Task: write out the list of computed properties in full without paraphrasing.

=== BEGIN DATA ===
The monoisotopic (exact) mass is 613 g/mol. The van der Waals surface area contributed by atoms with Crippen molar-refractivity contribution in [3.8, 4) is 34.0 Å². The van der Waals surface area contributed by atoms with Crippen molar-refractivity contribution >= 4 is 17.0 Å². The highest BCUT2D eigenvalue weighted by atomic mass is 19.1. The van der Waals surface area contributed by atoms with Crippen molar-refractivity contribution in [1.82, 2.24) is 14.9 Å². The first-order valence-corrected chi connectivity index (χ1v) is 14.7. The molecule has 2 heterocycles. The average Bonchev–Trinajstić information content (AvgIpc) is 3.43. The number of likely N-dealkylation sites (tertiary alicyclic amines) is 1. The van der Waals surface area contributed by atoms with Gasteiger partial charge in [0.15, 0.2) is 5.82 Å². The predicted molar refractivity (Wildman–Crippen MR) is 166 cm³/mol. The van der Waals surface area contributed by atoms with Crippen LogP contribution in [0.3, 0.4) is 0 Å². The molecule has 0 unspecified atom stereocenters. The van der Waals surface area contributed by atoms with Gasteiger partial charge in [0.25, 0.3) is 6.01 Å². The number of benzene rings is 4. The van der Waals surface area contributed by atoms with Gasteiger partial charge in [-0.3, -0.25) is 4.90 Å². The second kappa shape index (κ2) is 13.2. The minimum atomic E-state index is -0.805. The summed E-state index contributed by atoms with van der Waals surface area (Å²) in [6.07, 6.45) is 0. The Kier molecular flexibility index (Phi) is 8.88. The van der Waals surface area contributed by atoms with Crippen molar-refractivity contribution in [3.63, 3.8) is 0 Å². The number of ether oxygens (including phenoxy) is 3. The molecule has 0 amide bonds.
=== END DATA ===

The monoisotopic (exact) mass is 613 g/mol. The van der Waals surface area contributed by atoms with Crippen molar-refractivity contribution in [3.8, 4) is 34.0 Å². The van der Waals surface area contributed by atoms with Crippen molar-refractivity contribution >= 4 is 17.0 Å². The highest BCUT2D eigenvalue weighted by atomic mass is 19.1. The van der Waals surface area contributed by atoms with Crippen molar-refractivity contribution in [1.82, 2.24) is 14.9 Å². The first-order valence-corrected chi connectivity index (χ1v) is 14.7. The molecule has 2 heterocycles. The average Bonchev–Trinajstić information content (AvgIpc) is 3.43. The number of likely N-dealkylation sites (tertiary alicyclic amines) is 1. The van der Waals surface area contributed by atoms with Gasteiger partial charge in [0.15, 0.2) is 5.82 Å². The predicted molar refractivity (Wildman–Crippen MR) is 166 cm³/mol. The van der Waals surface area contributed by atoms with Crippen LogP contribution in [0.3, 0.4) is 0 Å². The molecule has 0 unspecified atom stereocenters. The van der Waals surface area contributed by atoms with Gasteiger partial charge in [0.25, 0.3) is 6.01 Å². The number of benzene rings is 4. The van der Waals surface area contributed by atoms with Gasteiger partial charge in [-0.3, -0.25) is 4.90 Å². The second kappa shape index (κ2) is 13.2. The minimum atomic E-state index is -0.805. The summed E-state index contributed by atoms with van der Waals surface area (Å²) in [6.07, 6.45) is 0. The Kier molecular flexibility index (Phi) is 8.88. The van der Waals surface area contributed by atoms with Crippen molar-refractivity contribution in [3.63, 3.8) is 0 Å². The number of ether oxygens (including phenoxy) is 3. The molecule has 0 amide bonds.